The one with the huge smile. And the one I’d put next to it is the one with the hearts in your eyes.
On your first day, the students working at RecPlex changed the music to help welcome you. What music do you like?
On my phone I have a mix with everything imaginable, from modern to some Italian tunes, but my favorites right now are Dave Matthews, Rolling Stones and Amos Lee. It needs to be heavy with a good rhythm, especially when you’re getting tired at the end of the elliptical. The Rolling Stones work especially well.
What’s the story behind the blue tie with red airplanes you wore on your first day?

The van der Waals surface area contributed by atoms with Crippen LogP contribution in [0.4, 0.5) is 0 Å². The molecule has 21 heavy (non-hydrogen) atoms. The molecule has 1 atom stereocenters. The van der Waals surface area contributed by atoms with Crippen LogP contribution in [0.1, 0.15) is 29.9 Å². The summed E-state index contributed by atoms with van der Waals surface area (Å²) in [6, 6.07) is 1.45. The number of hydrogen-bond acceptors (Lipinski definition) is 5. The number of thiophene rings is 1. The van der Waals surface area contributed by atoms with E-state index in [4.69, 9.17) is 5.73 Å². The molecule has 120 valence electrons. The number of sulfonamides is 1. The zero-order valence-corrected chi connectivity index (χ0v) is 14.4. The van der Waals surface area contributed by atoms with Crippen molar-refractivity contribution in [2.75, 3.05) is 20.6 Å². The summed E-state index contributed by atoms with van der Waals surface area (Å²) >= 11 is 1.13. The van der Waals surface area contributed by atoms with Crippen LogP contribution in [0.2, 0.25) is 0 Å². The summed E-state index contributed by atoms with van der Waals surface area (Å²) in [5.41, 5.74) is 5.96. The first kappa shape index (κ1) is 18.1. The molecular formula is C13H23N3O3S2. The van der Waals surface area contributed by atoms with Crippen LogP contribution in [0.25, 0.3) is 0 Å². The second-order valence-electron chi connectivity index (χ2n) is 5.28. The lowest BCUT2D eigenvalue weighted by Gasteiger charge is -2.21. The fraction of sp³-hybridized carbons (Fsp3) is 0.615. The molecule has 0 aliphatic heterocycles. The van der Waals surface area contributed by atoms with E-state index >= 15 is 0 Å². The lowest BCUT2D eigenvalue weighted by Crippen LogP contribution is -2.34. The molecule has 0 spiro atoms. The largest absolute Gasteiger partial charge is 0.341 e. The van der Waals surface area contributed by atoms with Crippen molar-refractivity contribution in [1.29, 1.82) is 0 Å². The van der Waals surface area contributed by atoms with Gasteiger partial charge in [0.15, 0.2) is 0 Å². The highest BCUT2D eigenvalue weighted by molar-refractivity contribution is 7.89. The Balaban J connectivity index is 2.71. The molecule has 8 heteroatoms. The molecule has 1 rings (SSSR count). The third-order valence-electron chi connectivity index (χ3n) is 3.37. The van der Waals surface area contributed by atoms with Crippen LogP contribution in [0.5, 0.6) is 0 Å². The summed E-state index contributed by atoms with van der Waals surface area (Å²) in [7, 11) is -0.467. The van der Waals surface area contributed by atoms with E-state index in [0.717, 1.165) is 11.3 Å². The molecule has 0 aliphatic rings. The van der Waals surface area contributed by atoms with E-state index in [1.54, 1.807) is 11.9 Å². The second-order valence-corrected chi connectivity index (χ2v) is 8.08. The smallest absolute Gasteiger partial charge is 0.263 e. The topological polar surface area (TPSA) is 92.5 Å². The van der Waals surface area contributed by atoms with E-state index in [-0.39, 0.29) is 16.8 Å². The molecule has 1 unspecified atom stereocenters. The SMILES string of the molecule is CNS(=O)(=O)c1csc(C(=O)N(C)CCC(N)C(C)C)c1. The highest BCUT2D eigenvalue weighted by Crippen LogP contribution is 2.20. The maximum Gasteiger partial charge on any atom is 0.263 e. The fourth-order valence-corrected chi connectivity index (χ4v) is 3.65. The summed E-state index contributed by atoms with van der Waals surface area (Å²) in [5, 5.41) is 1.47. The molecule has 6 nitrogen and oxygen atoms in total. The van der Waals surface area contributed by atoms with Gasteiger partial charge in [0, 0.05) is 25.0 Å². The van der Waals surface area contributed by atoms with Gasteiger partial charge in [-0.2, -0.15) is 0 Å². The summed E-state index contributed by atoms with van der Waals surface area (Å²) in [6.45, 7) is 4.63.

It was a gift from my friend Andrew Hermalyn, executive vice president of 2U, a company that supports online education. If you look at it carefully, it goes from birds with an occasional plane to planes with an occasional bird. It’s a great tie.
A photograph from your first day in the office shows a nameplate on the desk, a coffee mug on the shelf and hardly anything else. Since then, what have you brought in to decorate, and what is its significance?
Pictures of my family, because that’s my home. I did bring in one thing from Syracuse. In 2002 I received the Chancellor’s Citation for contributions to academic programs. It came with an original piece of art, a drawing of a candle that represents this light in the world that we needed after 9-11. I was fine with leaving Syracuse University, but the relationships I had in my life at Syracuse are with me in that picture.
Why is it important that we remember UD started as a primary boarding school for 14 boys in 1850?